- The challenges facing the ‘big four’ supermarkets are likely to intensify in 2016
- They face a growing threat from the discounters, while the entry of Amazon will heighten the online challenge
- The launch of the new National Living Wage will also add considerably to their cost base
- Consequently, the new normal for margins and the industry's overall profitability will be considerably lower for longer
- The food retailing sector will eventually resurface in more efficient shape thanks to the discounters and online competition
UK supermarkets are caught between online retailers, higher wage costs and competition from discounters, says Simon Young.
Supermarkets are likely to be one of the sectors hit hardest by the new National Living Wage to be launched in April 2016. This is because wages account for a relatively high percentage of their cost base. We estimate Morrisons, Tesco and Sainsbury’s have a combined UK wage base of over £8 billion. A fair proportion of their employees is paid either the NLW, or close to it. Even if wages rise at only four per cent per annum they face a £320 million headwind per annum.
Moreover, intense pressure from discount chains, such as Aldi and Lidl, limits the supermarkets’ ability to raise prices. Indeed, you only have to turn on the TV to see supermarkets advertising their price credentials. Morrisons, for example, has adopted a “love it cheaper” strategy. It is not alone. All the major supermarkets are devoting considerable resources to cutting prices.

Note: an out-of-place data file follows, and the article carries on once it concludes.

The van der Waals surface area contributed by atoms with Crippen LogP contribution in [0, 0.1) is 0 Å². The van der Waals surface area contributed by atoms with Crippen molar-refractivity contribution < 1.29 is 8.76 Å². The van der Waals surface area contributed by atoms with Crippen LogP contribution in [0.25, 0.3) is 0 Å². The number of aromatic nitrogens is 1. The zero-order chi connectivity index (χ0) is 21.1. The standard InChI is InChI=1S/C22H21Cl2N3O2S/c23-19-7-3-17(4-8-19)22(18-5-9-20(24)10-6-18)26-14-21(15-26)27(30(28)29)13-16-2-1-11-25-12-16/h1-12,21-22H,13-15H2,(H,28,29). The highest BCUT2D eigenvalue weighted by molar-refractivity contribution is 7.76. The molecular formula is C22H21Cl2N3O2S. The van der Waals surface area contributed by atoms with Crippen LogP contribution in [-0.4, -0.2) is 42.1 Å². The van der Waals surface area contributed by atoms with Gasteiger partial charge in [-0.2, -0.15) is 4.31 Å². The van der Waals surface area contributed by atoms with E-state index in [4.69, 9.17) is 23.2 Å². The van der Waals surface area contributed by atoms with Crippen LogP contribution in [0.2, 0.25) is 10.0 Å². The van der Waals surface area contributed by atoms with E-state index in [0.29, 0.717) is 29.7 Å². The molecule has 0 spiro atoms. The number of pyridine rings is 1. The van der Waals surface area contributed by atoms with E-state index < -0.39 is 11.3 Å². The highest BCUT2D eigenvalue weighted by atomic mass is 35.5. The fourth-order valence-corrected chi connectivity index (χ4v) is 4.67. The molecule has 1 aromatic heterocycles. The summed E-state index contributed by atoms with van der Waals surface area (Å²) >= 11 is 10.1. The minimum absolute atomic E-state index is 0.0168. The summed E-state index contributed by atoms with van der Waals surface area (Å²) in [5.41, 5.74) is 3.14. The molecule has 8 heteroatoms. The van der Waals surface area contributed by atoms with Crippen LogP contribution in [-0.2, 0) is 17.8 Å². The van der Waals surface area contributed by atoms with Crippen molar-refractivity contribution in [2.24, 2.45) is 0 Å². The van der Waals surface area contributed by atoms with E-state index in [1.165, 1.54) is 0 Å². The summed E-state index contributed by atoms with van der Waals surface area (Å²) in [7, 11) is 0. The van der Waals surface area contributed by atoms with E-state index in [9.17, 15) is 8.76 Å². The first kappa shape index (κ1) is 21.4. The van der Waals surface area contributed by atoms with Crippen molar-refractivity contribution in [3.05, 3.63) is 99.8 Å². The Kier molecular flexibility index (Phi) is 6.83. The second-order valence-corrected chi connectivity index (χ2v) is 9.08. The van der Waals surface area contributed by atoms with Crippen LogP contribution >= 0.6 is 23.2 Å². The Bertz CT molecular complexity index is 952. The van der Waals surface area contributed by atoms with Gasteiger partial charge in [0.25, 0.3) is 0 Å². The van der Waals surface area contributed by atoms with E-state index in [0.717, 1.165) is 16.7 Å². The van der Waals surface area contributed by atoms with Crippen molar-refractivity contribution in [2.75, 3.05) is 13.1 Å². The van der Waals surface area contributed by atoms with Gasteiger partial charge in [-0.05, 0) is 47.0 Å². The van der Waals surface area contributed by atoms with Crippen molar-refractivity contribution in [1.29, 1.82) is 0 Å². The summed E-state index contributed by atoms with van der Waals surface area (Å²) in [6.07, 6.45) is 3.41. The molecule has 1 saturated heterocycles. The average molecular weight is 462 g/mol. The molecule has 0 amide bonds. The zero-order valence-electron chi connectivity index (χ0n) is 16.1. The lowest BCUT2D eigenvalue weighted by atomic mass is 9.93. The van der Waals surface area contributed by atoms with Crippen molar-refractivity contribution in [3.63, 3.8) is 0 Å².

Engaging in a price war while paying higher wages presents obvious challenges to supermarkets. The big food retailers are already operating on wafer-thin margins as they fight the dual threat from online groceries and the discounters. Margins will not return to their previous levels in the near future. The new entrants - Aldi, Lidl and Ocado - are prepared to win market share by accepting returns on capital below those of the rest of the industry. As a result, the new normal for margins and the industry's overall profitability will be considerably lower for longer.
Food retailing has always been a savagely competitive sector. Household names such as Somerfield, Safeway, Bejam and Kwik Save among others have vanished in the past 20 years. History shows no company has a divine right to maintain its market share. Custom is earned through a combination of quality products, competitive pricing, excellent customer service and a highly efficient distribution system. Falling short in one of these categories for any length of time always ends in a painful resetting of margins and costs, as Tesco and Morrison can testify.
The inexorable rise of the discounters